July 2006 Meeting

The Night a Rock Star came to call 

What a week it has been for Vintage Sixties Live - the organisation set up with the intention of providing a monthly venue where ex-sixties group members of all abilities could meet to renew acquaintances, exchange stories, have a laugh – and maybe even perform a song or two - in an relaxed and informal atmosphere

 

On Tuesday night the two organisers – Alan Prudhoe and Alan Leightell -  were asked to appear on the Paddy MacDee Late Show on Radio Newcastle to chat about their memories of some of the people, places and events connected with the many bands, or rhythm groups as they were then called, who worked the Northern Club circuit during the Swingin’ Sixties.

 

But an even bigger surprise yet to come.

 

Alan Prudhoe checked his answerphone on returning home from Paddy’s show in the early hours of Wednesday, to find a message from Alan White – legendary drummer with Rick Wakeman’s international superstar group – Yes”. The message simply said that Alan, who has lived in the USA for many years, was in the UK to visit his Mum and that he would try to fit in a visit to the Vintage Sixties Live club night on Thursday 13 July 2006 at Tudhoe Victory Club.

 

“We had just enjoyed a great night with Paddy,” said Alan. “He even managed to dig out old singles by the Silver Dollars, Toby Twirl and the Elcort, - who were all local groups of the period. This message from Alan White was simply the icing on the cake.”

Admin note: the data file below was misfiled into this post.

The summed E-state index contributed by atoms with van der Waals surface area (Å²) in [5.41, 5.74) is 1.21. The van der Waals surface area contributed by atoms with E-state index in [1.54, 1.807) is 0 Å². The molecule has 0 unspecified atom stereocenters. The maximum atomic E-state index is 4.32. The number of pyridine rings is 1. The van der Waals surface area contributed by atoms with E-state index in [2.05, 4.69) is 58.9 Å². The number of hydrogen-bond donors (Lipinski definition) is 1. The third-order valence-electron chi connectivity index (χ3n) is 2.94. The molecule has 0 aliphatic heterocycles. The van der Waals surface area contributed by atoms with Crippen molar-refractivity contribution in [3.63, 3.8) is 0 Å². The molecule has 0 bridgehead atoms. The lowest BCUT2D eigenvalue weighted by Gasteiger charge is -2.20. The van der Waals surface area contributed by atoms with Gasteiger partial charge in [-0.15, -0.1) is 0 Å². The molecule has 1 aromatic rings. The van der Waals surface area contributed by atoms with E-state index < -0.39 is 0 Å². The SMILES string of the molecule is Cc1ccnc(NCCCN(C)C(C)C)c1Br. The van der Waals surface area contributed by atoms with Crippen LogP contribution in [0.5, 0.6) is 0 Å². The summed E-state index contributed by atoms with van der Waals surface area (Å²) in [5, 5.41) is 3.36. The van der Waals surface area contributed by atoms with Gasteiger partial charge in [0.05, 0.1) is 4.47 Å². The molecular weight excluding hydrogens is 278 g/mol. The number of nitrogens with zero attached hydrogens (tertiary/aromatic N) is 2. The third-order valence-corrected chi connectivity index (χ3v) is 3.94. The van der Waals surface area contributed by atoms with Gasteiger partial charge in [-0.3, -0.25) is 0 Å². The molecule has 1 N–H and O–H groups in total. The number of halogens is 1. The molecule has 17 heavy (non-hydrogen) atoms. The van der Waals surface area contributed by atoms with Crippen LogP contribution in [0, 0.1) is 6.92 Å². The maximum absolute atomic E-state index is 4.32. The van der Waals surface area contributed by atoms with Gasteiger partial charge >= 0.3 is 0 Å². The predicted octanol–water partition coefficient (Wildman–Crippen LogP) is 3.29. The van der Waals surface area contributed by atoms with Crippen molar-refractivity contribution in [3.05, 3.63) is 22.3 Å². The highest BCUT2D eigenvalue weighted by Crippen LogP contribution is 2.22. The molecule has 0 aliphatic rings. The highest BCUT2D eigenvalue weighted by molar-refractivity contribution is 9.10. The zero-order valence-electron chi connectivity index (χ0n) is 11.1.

Alan Prudhoe and Alan Leightell – or the Two Alans as they have become known – struggled to keep the news to themselves until the big night arrived when, sure enough, in walked Alan White together with his lovely wife, Gigi, and  his 84 year old Mum.

 

Relaxed and informal the atmosphere may be, but it never envisaged to embrace the occasional visit by a rock superstar. In the event, however, it coped exceedingly well.

Alan had started his career with local club group the Downbeats, who he joined at the tender age of 13. Within a very short period of time it became obvious that this group had something a little bit special and they played to packed clubs and pubs almost every night. In the height of the Sixties they went on to win a national group competition judged by Brian Epstein, Ringo Starr, Cilla Black, David Jacobs and Alan Freeman and were quickly snapped up by the Animals manager Mike Jeffries. For Alan White the rise to stardom continued. After eventually leaving the Downbeats his CV came to read like a Who’s Who of pop, performing with such artistes as John Lennon, Eric Clapton, George Harrison, Rick Wakeman, Alan Price – the list is endless (see www.alanwhite.net ). Tonight though he was back home enjoying an evening with his friends and family. It was evident from a chat with his Mum that she had been very much a part of his pop career from local club to international acclaim. She has an instant recall of every aspect of it. Alan’s wife was also very much a part of the evening. She fitted easily into the informal atmosphere with an enthusiastic exuberance much commented upon and appreciated on by the assembled crowd.

“It was never intended to impose on Alan to actually perform on stage” says Alan Prudhoe with a wry smile. “I don’t think we could afford him now.We were happy that he had taken the trouble to call in to see us. It was just that, by pure coincidence, we were short of a drummer for an impromptu jam session with a couple of former Downbeats - Dave Turnbull and Kenny Potts – supplemented by Alan Leightell and a local “volunteer” on bass guitar.These things happen. Alan agreed to step into the breach and - with a last word of advice from Mum not to play too loud -he took to the stage

The following short set was the old Downbeats magic relived, ending in a absolutely knockout version of that old Free classic – Alright Now – which brought the house down.

 

The evening was reluctantly brought to a close with a photo session, with Alan’s wife doing the honours very professionally as celebrity photographer, ably supported by Vintage Sixties Live’s own snapper Malcolm Rocks. 

 

Sheesh – what a week!!